Quick Facts
Designed by: Santiago Calatrava
Type: Skyscraper
Stories: 150
Maximum Height: 2,000 feet / 610 meters
Maximum Depth: 80 feet
Residences: 1,194
Levels above ground: 150
Levels below ground: 7
Building caissons: 34
Parking garage caissons: 98
Parking spaces: 1,500
Foundation concrete: 200,000 cubic yards
Foundation steel: 70,000 tons



New York lender agrees to fund Spire bankruptcy exit

A New York real estate lender has agreed to provide the financing Chicago Spire developer Garrett Kelleher needs to pull the failed condominium project out of bankruptcy.

New York-based Stonebeck Capital LLC sent a commitment letter to provide a loan to the Irish developer’s venture partner so it can pay off the Spire’s creditors this month and exit Chapter 11, according to the partner, Steven Ivankovich of Chicago-based Atlas Apartment Holdings LLC. The commitment letter and funding source was revealed at a confirmation hearing this morning for the Spire’s bankruptcy plan, which a judge approved.

“It’s a juicy deal for us,” Mr. Ivankovich said after hearing. “It depends on what the appraiser says next week.”

Under the recently approved plan, a Kelleher venture has until Oct. 31 to pay its largest creditor, Chicago developer Related Midwest LLC, more than $109 million to keep the development site at 400 N. Lake Shore Drive. The venture can extend payment to March 31 by paying a $22 million fee and increasing the creditor claim to $114 million. Mr. Kelleher teamed up with Atlas to secure the financing.

A Related spokeswoman and Mr. Kelleher declined to comment. Stonebeck executives did not immediately return a message.

The Stonebeck commitment is still tentative pending a site appraisal and other due diligence, and terms of the proposed loan were not disclosed. Still, Mr. Ivankovich estimated there’s a “better than 50/50” chance the deal closes this month. He said the Stonebeck funding would simply allow the venture to exit bankruptcy and not fund construction of the Spire.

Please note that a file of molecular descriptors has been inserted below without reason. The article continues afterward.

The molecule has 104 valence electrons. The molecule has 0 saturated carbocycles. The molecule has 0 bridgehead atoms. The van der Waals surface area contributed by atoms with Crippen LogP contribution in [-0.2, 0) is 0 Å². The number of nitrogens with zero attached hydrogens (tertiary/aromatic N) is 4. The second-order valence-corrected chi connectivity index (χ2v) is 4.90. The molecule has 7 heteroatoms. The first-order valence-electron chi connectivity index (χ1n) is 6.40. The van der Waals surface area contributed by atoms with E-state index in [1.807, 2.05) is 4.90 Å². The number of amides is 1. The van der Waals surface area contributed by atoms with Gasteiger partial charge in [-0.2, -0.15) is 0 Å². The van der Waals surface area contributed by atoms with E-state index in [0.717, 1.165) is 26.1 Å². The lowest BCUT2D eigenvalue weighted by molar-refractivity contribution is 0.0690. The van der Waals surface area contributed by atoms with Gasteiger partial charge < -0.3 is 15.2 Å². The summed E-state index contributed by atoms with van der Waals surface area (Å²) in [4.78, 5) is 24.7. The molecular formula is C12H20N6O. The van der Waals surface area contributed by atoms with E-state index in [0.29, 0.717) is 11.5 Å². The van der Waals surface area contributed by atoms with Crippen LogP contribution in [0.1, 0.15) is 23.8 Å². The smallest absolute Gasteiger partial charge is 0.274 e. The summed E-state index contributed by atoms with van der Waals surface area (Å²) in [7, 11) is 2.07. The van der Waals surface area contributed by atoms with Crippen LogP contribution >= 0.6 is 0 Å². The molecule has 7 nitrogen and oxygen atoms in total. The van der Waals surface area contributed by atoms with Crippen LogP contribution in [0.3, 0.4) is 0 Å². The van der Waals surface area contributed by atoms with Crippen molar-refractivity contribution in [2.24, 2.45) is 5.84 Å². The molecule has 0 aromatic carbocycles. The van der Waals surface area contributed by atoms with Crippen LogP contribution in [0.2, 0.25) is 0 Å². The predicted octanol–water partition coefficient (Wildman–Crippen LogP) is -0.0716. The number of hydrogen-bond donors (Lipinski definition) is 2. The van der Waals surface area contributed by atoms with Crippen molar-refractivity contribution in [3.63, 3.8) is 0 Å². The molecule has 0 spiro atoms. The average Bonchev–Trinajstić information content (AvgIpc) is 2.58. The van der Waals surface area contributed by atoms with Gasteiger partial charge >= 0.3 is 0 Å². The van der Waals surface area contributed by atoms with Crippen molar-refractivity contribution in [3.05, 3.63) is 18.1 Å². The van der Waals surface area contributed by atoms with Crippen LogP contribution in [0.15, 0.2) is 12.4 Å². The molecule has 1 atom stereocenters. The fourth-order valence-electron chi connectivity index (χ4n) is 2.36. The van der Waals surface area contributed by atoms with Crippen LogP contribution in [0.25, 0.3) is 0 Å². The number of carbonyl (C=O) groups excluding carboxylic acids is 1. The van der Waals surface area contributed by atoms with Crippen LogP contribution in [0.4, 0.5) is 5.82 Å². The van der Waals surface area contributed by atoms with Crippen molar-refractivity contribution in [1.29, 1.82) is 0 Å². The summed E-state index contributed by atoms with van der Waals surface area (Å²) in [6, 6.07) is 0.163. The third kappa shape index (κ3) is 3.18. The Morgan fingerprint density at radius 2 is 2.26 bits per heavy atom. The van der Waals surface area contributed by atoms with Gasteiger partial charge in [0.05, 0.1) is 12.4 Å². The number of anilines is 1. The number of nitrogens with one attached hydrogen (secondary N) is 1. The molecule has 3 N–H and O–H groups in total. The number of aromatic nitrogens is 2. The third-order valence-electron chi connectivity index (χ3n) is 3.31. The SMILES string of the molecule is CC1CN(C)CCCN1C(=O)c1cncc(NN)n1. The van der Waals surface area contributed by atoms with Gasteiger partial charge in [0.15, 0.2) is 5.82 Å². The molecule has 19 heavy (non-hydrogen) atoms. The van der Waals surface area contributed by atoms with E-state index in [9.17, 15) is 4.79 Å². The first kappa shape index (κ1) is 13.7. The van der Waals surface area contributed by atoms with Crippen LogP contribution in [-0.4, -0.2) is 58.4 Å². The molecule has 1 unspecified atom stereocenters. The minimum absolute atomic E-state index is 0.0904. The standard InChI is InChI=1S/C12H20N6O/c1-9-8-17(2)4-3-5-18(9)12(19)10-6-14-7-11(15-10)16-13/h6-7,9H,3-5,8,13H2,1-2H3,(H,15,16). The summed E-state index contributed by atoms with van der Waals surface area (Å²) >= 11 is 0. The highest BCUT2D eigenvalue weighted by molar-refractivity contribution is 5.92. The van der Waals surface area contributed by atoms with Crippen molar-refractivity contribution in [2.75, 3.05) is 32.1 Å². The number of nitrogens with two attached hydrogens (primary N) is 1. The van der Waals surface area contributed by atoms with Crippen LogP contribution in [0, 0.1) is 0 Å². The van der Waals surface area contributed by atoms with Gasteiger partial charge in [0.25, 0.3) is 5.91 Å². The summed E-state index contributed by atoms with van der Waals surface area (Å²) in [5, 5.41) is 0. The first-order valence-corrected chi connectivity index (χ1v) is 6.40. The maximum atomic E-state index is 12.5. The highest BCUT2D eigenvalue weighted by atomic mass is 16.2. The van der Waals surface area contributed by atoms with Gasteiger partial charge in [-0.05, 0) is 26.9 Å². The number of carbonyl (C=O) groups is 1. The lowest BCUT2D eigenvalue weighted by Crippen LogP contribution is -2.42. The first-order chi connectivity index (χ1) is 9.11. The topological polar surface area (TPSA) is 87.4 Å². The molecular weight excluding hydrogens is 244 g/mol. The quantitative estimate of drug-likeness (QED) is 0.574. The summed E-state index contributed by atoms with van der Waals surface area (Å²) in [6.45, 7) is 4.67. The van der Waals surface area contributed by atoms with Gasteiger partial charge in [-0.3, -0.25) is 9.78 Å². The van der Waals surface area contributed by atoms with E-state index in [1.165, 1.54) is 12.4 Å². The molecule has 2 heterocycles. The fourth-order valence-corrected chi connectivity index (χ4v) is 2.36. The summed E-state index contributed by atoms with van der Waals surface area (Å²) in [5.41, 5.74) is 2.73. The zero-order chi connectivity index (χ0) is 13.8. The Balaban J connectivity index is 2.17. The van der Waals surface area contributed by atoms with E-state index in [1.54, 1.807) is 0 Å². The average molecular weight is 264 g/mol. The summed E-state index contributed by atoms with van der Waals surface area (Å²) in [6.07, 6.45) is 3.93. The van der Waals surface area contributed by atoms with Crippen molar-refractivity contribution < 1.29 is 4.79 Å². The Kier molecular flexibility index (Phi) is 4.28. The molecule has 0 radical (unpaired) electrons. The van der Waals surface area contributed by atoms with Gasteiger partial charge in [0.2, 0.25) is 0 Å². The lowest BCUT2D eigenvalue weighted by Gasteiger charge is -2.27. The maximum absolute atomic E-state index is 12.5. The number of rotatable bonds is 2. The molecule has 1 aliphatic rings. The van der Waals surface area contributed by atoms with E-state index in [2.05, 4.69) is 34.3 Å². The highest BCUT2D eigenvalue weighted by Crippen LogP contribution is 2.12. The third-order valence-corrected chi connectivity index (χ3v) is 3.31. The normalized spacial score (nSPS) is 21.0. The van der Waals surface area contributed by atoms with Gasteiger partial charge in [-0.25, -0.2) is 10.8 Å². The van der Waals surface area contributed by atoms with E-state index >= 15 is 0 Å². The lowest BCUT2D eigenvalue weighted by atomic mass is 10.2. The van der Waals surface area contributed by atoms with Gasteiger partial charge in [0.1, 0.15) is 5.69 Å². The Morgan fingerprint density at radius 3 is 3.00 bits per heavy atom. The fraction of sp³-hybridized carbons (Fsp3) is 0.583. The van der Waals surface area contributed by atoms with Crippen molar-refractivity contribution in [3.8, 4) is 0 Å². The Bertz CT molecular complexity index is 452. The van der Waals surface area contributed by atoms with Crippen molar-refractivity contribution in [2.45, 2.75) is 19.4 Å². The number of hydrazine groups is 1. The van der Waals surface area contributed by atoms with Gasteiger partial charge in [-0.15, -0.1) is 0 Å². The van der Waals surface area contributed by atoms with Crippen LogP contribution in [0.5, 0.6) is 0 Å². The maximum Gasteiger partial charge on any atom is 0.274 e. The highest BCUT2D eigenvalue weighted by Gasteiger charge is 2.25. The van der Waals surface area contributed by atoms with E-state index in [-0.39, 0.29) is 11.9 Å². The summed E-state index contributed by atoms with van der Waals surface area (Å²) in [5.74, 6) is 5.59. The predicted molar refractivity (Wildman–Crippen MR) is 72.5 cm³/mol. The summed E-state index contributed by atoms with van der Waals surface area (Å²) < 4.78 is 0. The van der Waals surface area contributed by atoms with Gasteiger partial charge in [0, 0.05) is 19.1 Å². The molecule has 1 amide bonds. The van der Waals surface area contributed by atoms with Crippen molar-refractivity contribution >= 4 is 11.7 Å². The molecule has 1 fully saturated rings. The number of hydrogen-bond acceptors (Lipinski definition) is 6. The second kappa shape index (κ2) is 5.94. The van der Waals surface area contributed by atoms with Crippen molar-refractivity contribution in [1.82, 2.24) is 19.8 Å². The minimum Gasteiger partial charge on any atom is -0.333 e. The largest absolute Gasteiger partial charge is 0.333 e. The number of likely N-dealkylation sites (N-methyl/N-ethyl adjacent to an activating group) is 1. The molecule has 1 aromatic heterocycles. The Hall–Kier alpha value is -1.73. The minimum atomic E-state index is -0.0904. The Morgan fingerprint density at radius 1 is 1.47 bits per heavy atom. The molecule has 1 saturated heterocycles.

The unbuilt Spire project, which would have been 150 stories tall, landed in Bankruptcy Court last year after Related acquired a delinquent $96.5 million loan on the property and filed an involuntary Chapter 11 petition. The amount Related paid for the delinquent loan was redacted in court documents. Related does not plan to build the Spire if Mr. Kelleher doesn’t pay it back, allowing it to take possession of the property.

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Kelleher plan to build 150-storey Chicago tower back on track

Irish developer Garrett Kelleher’s ambitious dream to build the Chicago Spire, a 150-storey apartment tower is back on track after a bankruptcy reorganisation plan was approved this week.

Judge Janet Baer signed off on the plan at a hearing at the US Bankruptcy Court in Chicago. It will see a new investment partner back Mr Kelleher in paying off his creditors, allowing him to begin work on completing the unfinished project.


Say goodbye to the Chicago Spire?

By Mary Ellen Podmolik

Chicago Spire developer Garrett Kelleher and his venture partner appeared unlikely to make a required payment due Friday, based on an email his lawyer sent city officials Friday morning.

This would pave the way for Related Midwest to gain control of the city’s most famous plot of dirt.